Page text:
'Father of Euro' Knew It Was a Problem Child

A warning that European monetary union wouldn't succeed without fiscal integration.

Baron Lamfalussy, right, saw trouble coming.

Photographer: Dominique Faget/AFP/Getty Images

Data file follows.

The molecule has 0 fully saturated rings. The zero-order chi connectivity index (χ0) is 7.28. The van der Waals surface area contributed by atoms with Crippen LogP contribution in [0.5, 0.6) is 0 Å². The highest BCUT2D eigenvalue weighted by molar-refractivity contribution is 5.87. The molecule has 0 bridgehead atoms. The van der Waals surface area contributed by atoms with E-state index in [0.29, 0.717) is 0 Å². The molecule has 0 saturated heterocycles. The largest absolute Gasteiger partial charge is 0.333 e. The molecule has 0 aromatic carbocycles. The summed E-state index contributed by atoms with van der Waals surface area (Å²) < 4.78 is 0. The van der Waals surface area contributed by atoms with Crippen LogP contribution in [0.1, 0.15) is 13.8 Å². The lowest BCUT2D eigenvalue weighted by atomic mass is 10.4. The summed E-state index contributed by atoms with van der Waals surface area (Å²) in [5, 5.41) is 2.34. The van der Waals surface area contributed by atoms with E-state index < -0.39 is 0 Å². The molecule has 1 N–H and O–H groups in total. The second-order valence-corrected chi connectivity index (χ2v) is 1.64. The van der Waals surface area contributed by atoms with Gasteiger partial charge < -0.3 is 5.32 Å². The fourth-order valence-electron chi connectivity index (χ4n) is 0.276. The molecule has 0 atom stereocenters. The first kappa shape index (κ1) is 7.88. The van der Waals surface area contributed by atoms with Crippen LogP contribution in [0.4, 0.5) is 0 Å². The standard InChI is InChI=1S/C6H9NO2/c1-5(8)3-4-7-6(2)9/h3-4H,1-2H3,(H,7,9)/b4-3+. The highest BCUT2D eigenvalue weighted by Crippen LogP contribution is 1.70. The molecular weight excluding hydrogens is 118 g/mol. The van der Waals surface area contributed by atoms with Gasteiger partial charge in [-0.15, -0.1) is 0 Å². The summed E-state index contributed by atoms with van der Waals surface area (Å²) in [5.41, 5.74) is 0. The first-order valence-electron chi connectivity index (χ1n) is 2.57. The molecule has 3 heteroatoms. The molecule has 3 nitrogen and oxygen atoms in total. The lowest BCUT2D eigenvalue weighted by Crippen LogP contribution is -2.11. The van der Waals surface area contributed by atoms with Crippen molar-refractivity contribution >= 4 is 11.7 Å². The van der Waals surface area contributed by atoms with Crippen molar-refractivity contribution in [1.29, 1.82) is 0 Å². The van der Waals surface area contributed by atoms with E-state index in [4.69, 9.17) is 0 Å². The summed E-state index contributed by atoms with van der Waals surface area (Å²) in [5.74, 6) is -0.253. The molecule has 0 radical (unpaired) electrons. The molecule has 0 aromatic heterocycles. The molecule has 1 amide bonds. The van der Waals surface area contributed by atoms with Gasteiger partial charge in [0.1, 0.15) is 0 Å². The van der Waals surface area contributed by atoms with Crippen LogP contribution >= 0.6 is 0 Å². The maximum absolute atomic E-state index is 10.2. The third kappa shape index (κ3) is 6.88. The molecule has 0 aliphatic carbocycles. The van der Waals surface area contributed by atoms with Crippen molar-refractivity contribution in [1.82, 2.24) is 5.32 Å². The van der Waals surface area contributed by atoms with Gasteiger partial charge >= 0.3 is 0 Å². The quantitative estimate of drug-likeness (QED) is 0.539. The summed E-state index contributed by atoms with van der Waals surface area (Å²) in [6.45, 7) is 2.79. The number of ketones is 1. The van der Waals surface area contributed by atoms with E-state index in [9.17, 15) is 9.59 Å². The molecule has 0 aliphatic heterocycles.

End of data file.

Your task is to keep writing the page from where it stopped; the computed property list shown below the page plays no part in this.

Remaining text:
The obituaries of Baron Alexandre Lamfalussy, the cosmopolitan banker who died May 9, describe him as the “father of the euro.” He led a rather charmed life, fleeing Communist-controlled Hungary as a young man, settling in Belgium, and ultimately becoming general manager of the Bank of International Settlements. A brilliant economist, he was the first president of the European Monetary Institute, the forerunner of the European Central Bank.

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